How To Tell The Age Of A Bearded Dragon

Bearded dragons are fascinating reptiles that have become popular pets in recent years. Whether you are a new owner or a seasoned reptile enthusiast, knowing the age of your bearded dragon is essential for providing proper care and understanding its behavior. In this article, we will explore different methods and indicators that can help you determine the age of your bearded dragon.

1. The Size and Growth Rate

Understanding the growth rate of bearded dragons can provide valuable insights into their age. Like most reptiles, bearded dragons grow rapidly during their early years, and their growth starts to slow down as they reach maturity.

1.1 Hatchling Stage

During the first few months of their lives, bearded dragons are considered hatchlings. They are typically around 4-6 inches long and have a much more slender appearance compared to adult bearded dragons. Hatchlings grow quickly, and within their first year, they can reach a length of 12-14 inches.

1.2 Juvenile Stage

After the hatchling stage, bearded dragons enter the juvenile stage. This stage usually lasts until they are around 18 months old. Juvenile bearded dragons grow at a slightly slower rate compared to hatchlings but still experience significant growth. During this stage, they undergo a noticeable increase in body size, and their tail becomes thicker and longer.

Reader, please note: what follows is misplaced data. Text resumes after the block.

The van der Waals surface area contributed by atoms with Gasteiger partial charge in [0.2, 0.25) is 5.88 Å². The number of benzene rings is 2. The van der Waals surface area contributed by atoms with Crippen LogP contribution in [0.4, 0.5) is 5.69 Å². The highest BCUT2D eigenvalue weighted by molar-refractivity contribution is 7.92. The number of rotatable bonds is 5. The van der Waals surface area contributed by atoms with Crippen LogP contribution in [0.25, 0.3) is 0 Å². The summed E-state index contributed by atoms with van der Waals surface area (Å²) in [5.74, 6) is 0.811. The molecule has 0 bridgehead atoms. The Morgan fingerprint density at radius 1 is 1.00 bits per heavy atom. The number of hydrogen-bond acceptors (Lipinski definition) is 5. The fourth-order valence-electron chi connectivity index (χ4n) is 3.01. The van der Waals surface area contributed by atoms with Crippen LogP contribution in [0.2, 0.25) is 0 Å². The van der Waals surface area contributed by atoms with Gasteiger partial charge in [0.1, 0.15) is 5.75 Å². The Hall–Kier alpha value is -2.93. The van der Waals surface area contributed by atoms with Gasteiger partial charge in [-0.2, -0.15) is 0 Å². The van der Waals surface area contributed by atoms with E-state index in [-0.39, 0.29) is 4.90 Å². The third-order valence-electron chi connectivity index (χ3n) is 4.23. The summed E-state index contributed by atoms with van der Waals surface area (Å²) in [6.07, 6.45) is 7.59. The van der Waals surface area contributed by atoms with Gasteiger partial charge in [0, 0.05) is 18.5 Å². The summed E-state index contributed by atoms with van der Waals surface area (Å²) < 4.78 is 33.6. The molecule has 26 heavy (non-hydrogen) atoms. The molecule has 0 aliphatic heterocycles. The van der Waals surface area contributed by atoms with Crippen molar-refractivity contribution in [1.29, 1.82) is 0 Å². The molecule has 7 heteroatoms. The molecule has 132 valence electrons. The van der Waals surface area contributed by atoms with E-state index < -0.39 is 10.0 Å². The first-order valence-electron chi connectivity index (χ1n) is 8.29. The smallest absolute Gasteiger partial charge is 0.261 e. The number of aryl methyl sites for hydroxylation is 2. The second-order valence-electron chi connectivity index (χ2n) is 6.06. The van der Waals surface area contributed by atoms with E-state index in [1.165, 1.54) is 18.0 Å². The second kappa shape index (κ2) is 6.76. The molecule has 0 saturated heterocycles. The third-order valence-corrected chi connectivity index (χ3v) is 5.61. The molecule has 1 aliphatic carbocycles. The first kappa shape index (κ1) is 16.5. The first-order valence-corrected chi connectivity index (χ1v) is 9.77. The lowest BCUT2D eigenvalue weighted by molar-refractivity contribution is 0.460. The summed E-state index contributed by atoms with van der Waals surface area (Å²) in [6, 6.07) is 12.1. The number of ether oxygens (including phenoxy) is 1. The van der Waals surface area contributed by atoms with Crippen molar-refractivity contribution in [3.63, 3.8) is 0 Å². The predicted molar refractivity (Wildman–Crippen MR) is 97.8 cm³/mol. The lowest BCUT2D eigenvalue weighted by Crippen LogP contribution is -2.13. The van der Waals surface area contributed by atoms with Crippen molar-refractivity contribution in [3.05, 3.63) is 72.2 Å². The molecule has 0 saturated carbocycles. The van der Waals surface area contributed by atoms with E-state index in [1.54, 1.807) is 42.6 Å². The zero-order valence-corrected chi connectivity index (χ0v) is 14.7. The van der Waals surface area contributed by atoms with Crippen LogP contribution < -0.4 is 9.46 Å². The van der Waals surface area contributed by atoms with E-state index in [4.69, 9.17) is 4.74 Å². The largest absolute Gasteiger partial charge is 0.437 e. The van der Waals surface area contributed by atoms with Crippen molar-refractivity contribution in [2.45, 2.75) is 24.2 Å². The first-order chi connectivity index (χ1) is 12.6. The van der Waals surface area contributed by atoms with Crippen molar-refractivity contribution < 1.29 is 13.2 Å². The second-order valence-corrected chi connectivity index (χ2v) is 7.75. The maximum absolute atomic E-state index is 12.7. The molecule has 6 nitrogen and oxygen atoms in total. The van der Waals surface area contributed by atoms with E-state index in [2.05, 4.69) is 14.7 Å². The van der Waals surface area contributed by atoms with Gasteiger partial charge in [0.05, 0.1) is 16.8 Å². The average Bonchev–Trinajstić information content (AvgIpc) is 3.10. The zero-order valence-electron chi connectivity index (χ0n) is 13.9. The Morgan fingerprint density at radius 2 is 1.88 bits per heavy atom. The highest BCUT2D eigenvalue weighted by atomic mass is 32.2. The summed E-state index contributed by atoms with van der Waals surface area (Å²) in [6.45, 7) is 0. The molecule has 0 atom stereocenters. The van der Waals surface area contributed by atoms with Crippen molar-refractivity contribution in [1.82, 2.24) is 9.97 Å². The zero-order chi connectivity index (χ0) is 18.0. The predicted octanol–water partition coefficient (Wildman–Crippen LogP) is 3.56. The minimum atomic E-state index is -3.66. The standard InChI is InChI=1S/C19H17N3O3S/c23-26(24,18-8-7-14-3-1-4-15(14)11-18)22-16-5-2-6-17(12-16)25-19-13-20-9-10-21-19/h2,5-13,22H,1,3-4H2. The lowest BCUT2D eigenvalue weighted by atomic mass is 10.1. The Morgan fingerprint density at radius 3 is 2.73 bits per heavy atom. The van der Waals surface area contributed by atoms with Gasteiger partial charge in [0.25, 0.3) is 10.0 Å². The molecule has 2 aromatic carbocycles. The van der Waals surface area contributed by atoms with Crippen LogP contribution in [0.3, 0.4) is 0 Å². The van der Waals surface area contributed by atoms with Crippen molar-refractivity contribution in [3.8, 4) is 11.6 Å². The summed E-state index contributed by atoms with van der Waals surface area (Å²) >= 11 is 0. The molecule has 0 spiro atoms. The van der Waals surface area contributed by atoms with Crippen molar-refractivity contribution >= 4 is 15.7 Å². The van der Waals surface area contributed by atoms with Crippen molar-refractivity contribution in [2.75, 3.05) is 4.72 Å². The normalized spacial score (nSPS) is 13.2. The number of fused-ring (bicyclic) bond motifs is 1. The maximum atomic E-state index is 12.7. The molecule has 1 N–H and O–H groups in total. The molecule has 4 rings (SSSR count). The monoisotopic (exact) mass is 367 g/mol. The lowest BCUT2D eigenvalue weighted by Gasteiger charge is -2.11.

1.3 Sub-Adult and Adult Stage

Once bearded dragons reach around 18 months old, they are considered sub-adults. At this stage, their growth rate significantly slows down, and they start to fill out their body structure. It is common for sub-adults to display some sexual dimorphism, with males having larger heads and femoral pores compared to females. By the time they reach 2-3 years old, bearded dragons are considered adults, and their growth rate essentially stops.

2. The Development of Physical Characteristics

There are specific physical characteristics that can give you an idea of your bearded dragon's age. These characteristics, such as the color of their scales and the presence of certain markings, gradually change as the bearded dragon matures.

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2.1 Coloration

Bearded dragons undergo color changes as they age. Younger bearded dragons tend to have brighter and more vibrant colors, while older individuals may develop a more muted hue. The presence of bold patterns and markings is also more prominent in younger dragons but tends to fade as they age. However, it is important to note that coloration can also be influenced by factors such as genetics, health, and environmental conditions.